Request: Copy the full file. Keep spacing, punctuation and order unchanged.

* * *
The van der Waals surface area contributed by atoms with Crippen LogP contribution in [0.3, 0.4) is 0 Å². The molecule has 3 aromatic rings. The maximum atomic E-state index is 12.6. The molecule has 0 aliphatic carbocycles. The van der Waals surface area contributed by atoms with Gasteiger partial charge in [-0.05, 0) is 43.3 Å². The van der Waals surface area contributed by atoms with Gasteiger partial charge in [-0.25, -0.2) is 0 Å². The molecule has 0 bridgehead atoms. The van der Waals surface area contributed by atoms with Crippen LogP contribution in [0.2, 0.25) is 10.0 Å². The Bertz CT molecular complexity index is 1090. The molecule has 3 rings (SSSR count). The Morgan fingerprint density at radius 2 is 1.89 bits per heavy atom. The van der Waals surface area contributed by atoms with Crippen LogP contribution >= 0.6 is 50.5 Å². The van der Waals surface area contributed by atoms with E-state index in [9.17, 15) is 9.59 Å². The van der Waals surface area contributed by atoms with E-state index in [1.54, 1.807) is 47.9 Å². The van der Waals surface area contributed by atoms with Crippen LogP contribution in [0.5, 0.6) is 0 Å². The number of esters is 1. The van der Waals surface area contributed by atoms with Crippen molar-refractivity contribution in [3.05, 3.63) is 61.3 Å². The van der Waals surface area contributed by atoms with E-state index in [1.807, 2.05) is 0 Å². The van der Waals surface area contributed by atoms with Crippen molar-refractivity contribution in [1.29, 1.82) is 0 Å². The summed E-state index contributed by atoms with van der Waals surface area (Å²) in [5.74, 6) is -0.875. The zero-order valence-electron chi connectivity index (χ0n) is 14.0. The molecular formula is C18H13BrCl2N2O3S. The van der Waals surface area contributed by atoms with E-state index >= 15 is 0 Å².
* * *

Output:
The van der Waals surface area contributed by atoms with Crippen LogP contribution in [0.3, 0.4) is 0 Å². The molecule has 3 aromatic rings. The maximum atomic E-state index is 12.6. The molecule has 0 aliphatic carbocycles. The van der Waals surface area contributed by atoms with Gasteiger partial charge in [-0.05, 0) is 43.3 Å². The van der Waals surface area contributed by atoms with Gasteiger partial charge in [-0.25, -0.2) is 0 Å². The molecule has 0 bridgehead atoms. The van der Waals surface area contributed by atoms with Crippen LogP contribution in [0.2, 0.25) is 10.0 Å². The Bertz CT molecular complexity index is 1090. The molecule has 3 rings (SSSR count). The Morgan fingerprint density at radius 2 is 1.89 bits per heavy atom. The van der Waals surface area contributed by atoms with Crippen LogP contribution >= 0.6 is 50.5 Å². The van der Waals surface area contributed by atoms with E-state index in [9.17, 15) is 9.59 Å². The van der Waals surface area contributed by atoms with E-state index in [1.54, 1.807) is 47.9 Å². The van der Waals surface area contributed by atoms with Crippen LogP contribution in [0.5, 0.6) is 0 Å². The number of esters is 1. The van der Waals surface area contributed by atoms with Crippen molar-refractivity contribution in [3.05, 3.63) is 61.3 Å². The van der Waals surface area contributed by atoms with E-state index in [1.807, 2.05) is 0 Å². The van der Waals surface area contributed by atoms with Crippen molar-refractivity contribution in [1.29, 1.82) is 0 Å². The summed E-state index contributed by atoms with van der Waals surface area (Å²) in [5.74, 6) is -0.875. The zero-order valence-electron chi connectivity index (χ0n) is 14.0. The molecular formula is C18H13BrCl2N2O3S. The van der Waals surface area contributed by atoms with E-state index >= 15 is 0 Å².